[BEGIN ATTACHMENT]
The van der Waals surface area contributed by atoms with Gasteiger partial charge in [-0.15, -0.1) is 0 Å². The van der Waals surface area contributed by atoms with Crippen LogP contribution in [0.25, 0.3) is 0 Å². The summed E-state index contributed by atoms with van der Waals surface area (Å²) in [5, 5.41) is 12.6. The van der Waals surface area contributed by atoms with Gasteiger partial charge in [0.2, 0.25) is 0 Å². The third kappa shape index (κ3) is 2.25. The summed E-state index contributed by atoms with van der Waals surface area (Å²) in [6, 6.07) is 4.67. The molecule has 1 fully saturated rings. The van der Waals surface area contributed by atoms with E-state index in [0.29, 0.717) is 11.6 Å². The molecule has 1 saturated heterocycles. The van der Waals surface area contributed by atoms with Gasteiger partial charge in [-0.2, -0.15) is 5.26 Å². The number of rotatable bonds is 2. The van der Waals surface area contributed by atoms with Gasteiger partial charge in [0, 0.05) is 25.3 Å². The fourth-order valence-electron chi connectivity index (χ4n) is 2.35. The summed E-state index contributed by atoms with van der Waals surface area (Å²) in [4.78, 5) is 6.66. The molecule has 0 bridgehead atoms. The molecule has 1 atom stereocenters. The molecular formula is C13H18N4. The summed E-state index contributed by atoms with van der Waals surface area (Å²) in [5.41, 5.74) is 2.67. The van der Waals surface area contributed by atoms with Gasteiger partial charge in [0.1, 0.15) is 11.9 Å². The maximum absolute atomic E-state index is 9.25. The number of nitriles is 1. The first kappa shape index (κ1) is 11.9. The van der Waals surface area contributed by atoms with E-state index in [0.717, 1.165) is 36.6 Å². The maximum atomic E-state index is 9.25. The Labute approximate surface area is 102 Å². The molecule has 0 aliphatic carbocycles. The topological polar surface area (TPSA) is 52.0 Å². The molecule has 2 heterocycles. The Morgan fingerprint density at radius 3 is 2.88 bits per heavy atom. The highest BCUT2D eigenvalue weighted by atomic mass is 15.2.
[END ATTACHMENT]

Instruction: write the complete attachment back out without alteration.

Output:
The van der Waals surface area contributed by atoms with Gasteiger partial charge in [-0.15, -0.1) is 0 Å². The van der Waals surface area contributed by atoms with Crippen LogP contribution in [0.25, 0.3) is 0 Å². The summed E-state index contributed by atoms with van der Waals surface area (Å²) in [5, 5.41) is 12.6. The van der Waals surface area contributed by atoms with Gasteiger partial charge in [0.2, 0.25) is 0 Å². The third kappa shape index (κ3) is 2.25. The summed E-state index contributed by atoms with van der Waals surface area (Å²) in [6, 6.07) is 4.67. The molecule has 1 fully saturated rings. The van der Waals surface area contributed by atoms with E-state index in [0.29, 0.717) is 11.6 Å². The molecule has 1 saturated heterocycles. The van der Waals surface area contributed by atoms with Gasteiger partial charge in [-0.2, -0.15) is 5.26 Å². The number of rotatable bonds is 2. The van der Waals surface area contributed by atoms with Gasteiger partial charge in [0, 0.05) is 25.3 Å². The fourth-order valence-electron chi connectivity index (χ4n) is 2.35. The summed E-state index contributed by atoms with van der Waals surface area (Å²) in [4.78, 5) is 6.66. The molecule has 0 bridgehead atoms. The molecule has 1 atom stereocenters. The molecular formula is C13H18N4. The summed E-state index contributed by atoms with van der Waals surface area (Å²) in [5.41, 5.74) is 2.67. The van der Waals surface area contributed by atoms with Gasteiger partial charge in [0.1, 0.15) is 11.9 Å². The maximum absolute atomic E-state index is 9.25. The number of nitriles is 1. The first kappa shape index (κ1) is 11.9. The van der Waals surface area contributed by atoms with E-state index in [0.717, 1.165) is 36.6 Å². The maximum atomic E-state index is 9.25. The Labute approximate surface area is 102 Å². The molecule has 0 aliphatic carbocycles. The topological polar surface area (TPSA) is 52.0 Å². The molecule has 2 heterocycles. The Morgan fingerprint density at radius 3 is 2.88 bits per heavy atom. The highest BCUT2D eigenvalue weighted by atomic mass is 15.2.